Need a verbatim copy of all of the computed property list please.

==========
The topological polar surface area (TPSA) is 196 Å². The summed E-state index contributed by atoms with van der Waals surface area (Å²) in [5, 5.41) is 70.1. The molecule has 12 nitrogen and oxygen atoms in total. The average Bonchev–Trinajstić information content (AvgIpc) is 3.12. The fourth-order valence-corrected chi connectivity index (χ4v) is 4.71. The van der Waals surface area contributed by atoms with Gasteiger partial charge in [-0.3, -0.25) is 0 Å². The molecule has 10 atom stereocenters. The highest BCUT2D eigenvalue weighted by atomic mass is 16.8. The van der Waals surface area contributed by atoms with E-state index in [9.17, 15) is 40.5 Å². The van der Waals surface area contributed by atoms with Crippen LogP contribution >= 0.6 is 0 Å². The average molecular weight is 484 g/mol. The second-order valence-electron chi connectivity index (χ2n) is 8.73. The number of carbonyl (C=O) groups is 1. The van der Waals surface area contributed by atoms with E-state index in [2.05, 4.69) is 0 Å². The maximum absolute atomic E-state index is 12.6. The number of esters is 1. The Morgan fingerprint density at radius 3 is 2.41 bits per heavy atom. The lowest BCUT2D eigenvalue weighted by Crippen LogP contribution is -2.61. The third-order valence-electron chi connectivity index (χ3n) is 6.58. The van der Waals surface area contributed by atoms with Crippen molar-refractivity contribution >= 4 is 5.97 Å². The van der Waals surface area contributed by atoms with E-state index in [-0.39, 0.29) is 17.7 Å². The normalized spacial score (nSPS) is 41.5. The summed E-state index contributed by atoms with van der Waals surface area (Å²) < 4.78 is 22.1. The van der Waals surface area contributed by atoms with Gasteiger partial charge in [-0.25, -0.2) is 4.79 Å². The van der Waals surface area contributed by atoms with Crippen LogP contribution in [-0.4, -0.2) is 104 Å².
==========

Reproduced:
The topological polar surface area (TPSA) is 196 Å². The summed E-state index contributed by atoms with van der Waals surface area (Å²) in [5, 5.41) is 70.1. The molecule has 12 nitrogen and oxygen atoms in total. The average Bonchev–Trinajstić information content (AvgIpc) is 3.12. The fourth-order valence-corrected chi connectivity index (χ4v) is 4.71. The van der Waals surface area contributed by atoms with Gasteiger partial charge in [-0.3, -0.25) is 0 Å². The molecule has 10 atom stereocenters. The highest BCUT2D eigenvalue weighted by atomic mass is 16.8. The van der Waals surface area contributed by atoms with E-state index in [9.17, 15) is 40.5 Å². The van der Waals surface area contributed by atoms with Crippen LogP contribution >= 0.6 is 0 Å². The average molecular weight is 484 g/mol. The second-order valence-electron chi connectivity index (χ2n) is 8.73. The number of carbonyl (C=O) groups is 1. The van der Waals surface area contributed by atoms with E-state index in [2.05, 4.69) is 0 Å². The maximum absolute atomic E-state index is 12.6. The number of esters is 1. The Morgan fingerprint density at radius 3 is 2.41 bits per heavy atom. The lowest BCUT2D eigenvalue weighted by Crippen LogP contribution is -2.61. The third-order valence-electron chi connectivity index (χ3n) is 6.58. The van der Waals surface area contributed by atoms with Crippen molar-refractivity contribution >= 4 is 5.97 Å². The van der Waals surface area contributed by atoms with E-state index in [-0.39, 0.29) is 17.7 Å². The normalized spacial score (nSPS) is 41.5. The summed E-state index contributed by atoms with van der Waals surface area (Å²) < 4.78 is 22.1. The van der Waals surface area contributed by atoms with Gasteiger partial charge in [-0.25, -0.2) is 4.79 Å². The van der Waals surface area contributed by atoms with Crippen LogP contribution in [-0.4, -0.2) is 104 Å².